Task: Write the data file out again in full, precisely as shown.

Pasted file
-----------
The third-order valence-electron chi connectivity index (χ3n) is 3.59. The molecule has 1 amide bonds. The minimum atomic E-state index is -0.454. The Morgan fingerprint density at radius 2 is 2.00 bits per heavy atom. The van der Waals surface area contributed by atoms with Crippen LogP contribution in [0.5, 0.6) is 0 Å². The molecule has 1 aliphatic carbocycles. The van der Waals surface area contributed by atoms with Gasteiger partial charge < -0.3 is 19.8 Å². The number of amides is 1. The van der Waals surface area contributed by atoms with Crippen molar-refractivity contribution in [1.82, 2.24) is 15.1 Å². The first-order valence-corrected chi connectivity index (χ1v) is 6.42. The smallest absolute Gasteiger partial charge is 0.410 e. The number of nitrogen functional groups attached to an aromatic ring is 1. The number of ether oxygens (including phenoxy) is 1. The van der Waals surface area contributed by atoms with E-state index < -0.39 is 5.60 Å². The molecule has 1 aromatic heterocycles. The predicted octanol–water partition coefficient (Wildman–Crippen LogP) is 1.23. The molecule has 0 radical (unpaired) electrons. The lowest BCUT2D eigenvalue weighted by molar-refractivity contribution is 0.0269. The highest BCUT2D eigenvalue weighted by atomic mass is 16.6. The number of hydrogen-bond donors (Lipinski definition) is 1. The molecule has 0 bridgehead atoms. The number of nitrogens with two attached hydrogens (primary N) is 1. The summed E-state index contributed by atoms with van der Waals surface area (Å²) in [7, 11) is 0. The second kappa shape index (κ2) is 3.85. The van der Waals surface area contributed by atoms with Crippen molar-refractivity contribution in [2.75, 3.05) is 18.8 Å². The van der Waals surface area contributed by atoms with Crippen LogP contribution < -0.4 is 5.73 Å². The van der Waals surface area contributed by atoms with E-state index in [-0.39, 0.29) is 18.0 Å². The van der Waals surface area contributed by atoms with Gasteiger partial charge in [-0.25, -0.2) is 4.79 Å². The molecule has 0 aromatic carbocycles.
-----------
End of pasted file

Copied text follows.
The third-order valence-electron chi connectivity index (χ3n) is 3.59. The molecule has 1 amide bonds. The minimum atomic E-state index is -0.454. The Morgan fingerprint density at radius 2 is 2.00 bits per heavy atom. The van der Waals surface area contributed by atoms with Crippen LogP contribution in [0.5, 0.6) is 0 Å². The molecule has 1 aliphatic carbocycles. The van der Waals surface area contributed by atoms with Gasteiger partial charge < -0.3 is 19.8 Å². The number of amides is 1. The van der Waals surface area contributed by atoms with Crippen molar-refractivity contribution in [1.82, 2.24) is 15.1 Å². The first-order valence-corrected chi connectivity index (χ1v) is 6.42. The smallest absolute Gasteiger partial charge is 0.410 e. The number of nitrogen functional groups attached to an aromatic ring is 1. The number of ether oxygens (including phenoxy) is 1. The van der Waals surface area contributed by atoms with E-state index < -0.39 is 5.60 Å². The molecule has 1 aromatic heterocycles. The predicted octanol–water partition coefficient (Wildman–Crippen LogP) is 1.23. The molecule has 0 radical (unpaired) electrons. The lowest BCUT2D eigenvalue weighted by molar-refractivity contribution is 0.0269. The highest BCUT2D eigenvalue weighted by atomic mass is 16.6. The number of hydrogen-bond donors (Lipinski definition) is 1. The molecule has 0 bridgehead atoms. The number of nitrogens with two attached hydrogens (primary N) is 1. The summed E-state index contributed by atoms with van der Waals surface area (Å²) in [7, 11) is 0. The second kappa shape index (κ2) is 3.85. The van der Waals surface area contributed by atoms with Crippen molar-refractivity contribution in [2.75, 3.05) is 18.8 Å². The van der Waals surface area contributed by atoms with Crippen LogP contribution < -0.4 is 5.73 Å². The van der Waals surface area contributed by atoms with E-state index in [-0.39, 0.29) is 18.0 Å². The van der Waals surface area contributed by atoms with Gasteiger partial charge in [-0.25, -0.2) is 4.79 Å². The molecule has 0 aromatic carbocycles.